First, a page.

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J Adolesc. 2019 Jul;74:13-23. doi: 10.1016/j.adolescence.2019.05.003. Epub 2019 May 17.

Cyber victimization, cyber aggression, and adolescent alcohol use: Short-term prospective and reciprocal associations.

Author information

1
Department of Psychology, University of Miami, 5665 Ponce de Leon Blvd, Coral Gables, FL, 33146, USA; Division of Behavioral Medicine and Clinical Psychology, Cincinnati Children's Hospital Medical Center, Cincinnati, OH, USA; Department of Pediatrics, College of Medicine, University of Cincinnati, Cincinnati, OH, USA. Electronic address: sherilynn.chan@cchmc.org.
2
Department of Psychology, University of Miami, 5665 Ponce de Leon Blvd, Coral Gables, FL, 33146, USA.
3
Division of Behavioral Medicine and Clinical Psychology, Cincinnati Children's Hospital Medical Center, Cincinnati, OH, USA; Department of Pediatrics, College of Medicine, University of Cincinnati, Cincinnati, OH, USA.

Abstract

INTRODUCTION:

Cyber victimization is a significant public health concern. We examined prospective and reciprocal associations between cyber victimization, cyber aggression, and adolescents' drinking and binge drinking. Gender, Hispanic ethnicity, and age were examined as moderators.

METHODS:

Adolescents (N = 1140; 58% girls; 13-19 years; 80% Hispanic) from two US high schools completed the Cyber Peer Experiences Questionnaire and alcohol use items from the Youth Risk Behavior Survey at two time points, three months apart. Perceived social support was assessed at Time 1 and controlled for. Cross-lagged panel analyses using structural equation modeling were conducted, using zero-inflated negative binomial regressions for alcohol use outcomes.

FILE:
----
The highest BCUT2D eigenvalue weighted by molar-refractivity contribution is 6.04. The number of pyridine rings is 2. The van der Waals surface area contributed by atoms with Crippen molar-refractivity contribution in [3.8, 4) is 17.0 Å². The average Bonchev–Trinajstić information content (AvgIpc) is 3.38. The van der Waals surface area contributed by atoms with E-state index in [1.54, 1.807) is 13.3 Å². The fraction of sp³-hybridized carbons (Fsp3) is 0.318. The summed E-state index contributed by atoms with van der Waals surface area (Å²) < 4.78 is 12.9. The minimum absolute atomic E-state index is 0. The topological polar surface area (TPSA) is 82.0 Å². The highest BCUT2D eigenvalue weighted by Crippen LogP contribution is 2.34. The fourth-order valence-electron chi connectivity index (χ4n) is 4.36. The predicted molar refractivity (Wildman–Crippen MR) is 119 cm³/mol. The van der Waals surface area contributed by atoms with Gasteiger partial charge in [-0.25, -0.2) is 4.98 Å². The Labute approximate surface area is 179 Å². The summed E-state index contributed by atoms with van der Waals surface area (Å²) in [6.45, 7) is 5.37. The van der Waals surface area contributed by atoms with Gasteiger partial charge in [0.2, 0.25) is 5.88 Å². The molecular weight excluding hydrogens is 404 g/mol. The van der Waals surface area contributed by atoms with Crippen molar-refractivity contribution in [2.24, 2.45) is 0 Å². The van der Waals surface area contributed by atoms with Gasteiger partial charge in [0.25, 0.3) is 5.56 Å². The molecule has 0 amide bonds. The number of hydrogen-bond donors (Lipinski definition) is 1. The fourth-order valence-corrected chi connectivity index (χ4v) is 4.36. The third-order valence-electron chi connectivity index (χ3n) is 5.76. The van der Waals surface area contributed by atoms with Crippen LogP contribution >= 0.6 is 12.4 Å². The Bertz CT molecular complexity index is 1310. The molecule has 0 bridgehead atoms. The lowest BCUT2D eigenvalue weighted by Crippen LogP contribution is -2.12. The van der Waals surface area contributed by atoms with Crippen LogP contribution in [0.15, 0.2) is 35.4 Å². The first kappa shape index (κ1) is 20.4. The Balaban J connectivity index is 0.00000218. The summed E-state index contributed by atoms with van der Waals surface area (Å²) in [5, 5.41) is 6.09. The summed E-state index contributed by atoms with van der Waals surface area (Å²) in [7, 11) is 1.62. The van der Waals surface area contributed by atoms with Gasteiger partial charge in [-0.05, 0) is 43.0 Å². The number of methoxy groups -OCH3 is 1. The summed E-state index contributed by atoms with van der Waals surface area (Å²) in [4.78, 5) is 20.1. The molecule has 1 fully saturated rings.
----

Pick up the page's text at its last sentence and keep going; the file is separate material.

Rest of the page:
RESULTS:

Adolescents who experienced more cyber victimization were more likely to abstain from drinking over time; however, they reported more frequent drinking if they were a drinker, a relationship that was stronger for older adolescents. Cyber victimization was unrelated to binge drinking, and alcohol use was unrelated to cyber victimization over time. Adolescents who engaged in more cyber aggression were more likely to use alcohol over time; conversely, adolescents who used alcohol more frequently engaged in more cyber aggression over time. Gender and ethnicity did not moderate these associations.

CONCLUSIONS:

A complex relationship between cyber victimization and alcohol use emerged; findings support the self-medication hypothesis among drinkers only and especially older adolescents. Reciprocal associations between cyber aggression and alcohol use fit with problem behavior theory Adolescent alcohol use prevention programs might play an important role in addressing cyber aggression. Drinking behaviors may be important to target in anti-cyberbullying interventions.

KEYWORDS:

Adolescents; Alcohol use; Cyber aggression; Cyber victimization

PMID:
31108415
PMCID:
PMC6626615
[Available on 2020-07-01]
DOI:
10.1016/j.adolescence.2019.05.003

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